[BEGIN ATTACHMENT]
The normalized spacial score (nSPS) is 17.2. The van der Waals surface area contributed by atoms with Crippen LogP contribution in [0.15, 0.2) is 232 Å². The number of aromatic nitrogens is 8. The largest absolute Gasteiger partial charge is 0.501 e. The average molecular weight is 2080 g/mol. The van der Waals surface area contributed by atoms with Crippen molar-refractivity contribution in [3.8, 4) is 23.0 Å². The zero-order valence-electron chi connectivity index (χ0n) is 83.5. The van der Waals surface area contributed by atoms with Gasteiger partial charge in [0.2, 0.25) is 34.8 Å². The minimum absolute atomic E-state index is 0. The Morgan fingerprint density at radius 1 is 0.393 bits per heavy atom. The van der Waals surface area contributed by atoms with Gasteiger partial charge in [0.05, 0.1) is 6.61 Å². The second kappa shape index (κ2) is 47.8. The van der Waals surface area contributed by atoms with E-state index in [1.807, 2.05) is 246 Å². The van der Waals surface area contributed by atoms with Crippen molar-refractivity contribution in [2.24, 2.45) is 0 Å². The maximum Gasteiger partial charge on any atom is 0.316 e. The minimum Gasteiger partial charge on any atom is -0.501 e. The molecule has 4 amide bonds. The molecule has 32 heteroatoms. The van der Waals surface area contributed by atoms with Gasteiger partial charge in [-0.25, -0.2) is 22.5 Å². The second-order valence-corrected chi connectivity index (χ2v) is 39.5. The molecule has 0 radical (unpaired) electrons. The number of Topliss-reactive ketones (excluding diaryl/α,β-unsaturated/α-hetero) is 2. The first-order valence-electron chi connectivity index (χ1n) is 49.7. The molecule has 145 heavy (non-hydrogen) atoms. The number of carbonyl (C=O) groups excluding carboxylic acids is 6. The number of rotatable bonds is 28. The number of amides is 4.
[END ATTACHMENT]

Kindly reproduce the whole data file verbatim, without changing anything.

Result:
The normalized spacial score (nSPS) is 17.2. The van der Waals surface area contributed by atoms with Crippen LogP contribution in [0.15, 0.2) is 232 Å². The number of aromatic nitrogens is 8. The largest absolute Gasteiger partial charge is 0.501 e. The average molecular weight is 2080 g/mol. The van der Waals surface area contributed by atoms with Crippen molar-refractivity contribution in [3.8, 4) is 23.0 Å². The zero-order valence-electron chi connectivity index (χ0n) is 83.5. The van der Waals surface area contributed by atoms with Gasteiger partial charge in [0.2, 0.25) is 34.8 Å². The minimum absolute atomic E-state index is 0. The Morgan fingerprint density at radius 1 is 0.393 bits per heavy atom. The van der Waals surface area contributed by atoms with Gasteiger partial charge in [0.05, 0.1) is 6.61 Å². The second kappa shape index (κ2) is 47.8. The van der Waals surface area contributed by atoms with E-state index in [1.807, 2.05) is 246 Å². The van der Waals surface area contributed by atoms with Crippen molar-refractivity contribution in [2.24, 2.45) is 0 Å². The maximum Gasteiger partial charge on any atom is 0.316 e. The minimum Gasteiger partial charge on any atom is -0.501 e. The molecule has 4 amide bonds. The molecule has 32 heteroatoms. The van der Waals surface area contributed by atoms with Gasteiger partial charge in [-0.25, -0.2) is 22.5 Å². The second-order valence-corrected chi connectivity index (χ2v) is 39.5. The molecule has 0 radical (unpaired) electrons. The number of Topliss-reactive ketones (excluding diaryl/α,β-unsaturated/α-hetero) is 2. The first-order valence-electron chi connectivity index (χ1n) is 49.7. The molecule has 145 heavy (non-hydrogen) atoms. The number of carbonyl (C=O) groups excluding carboxylic acids is 6. The number of rotatable bonds is 28. The number of amides is 4.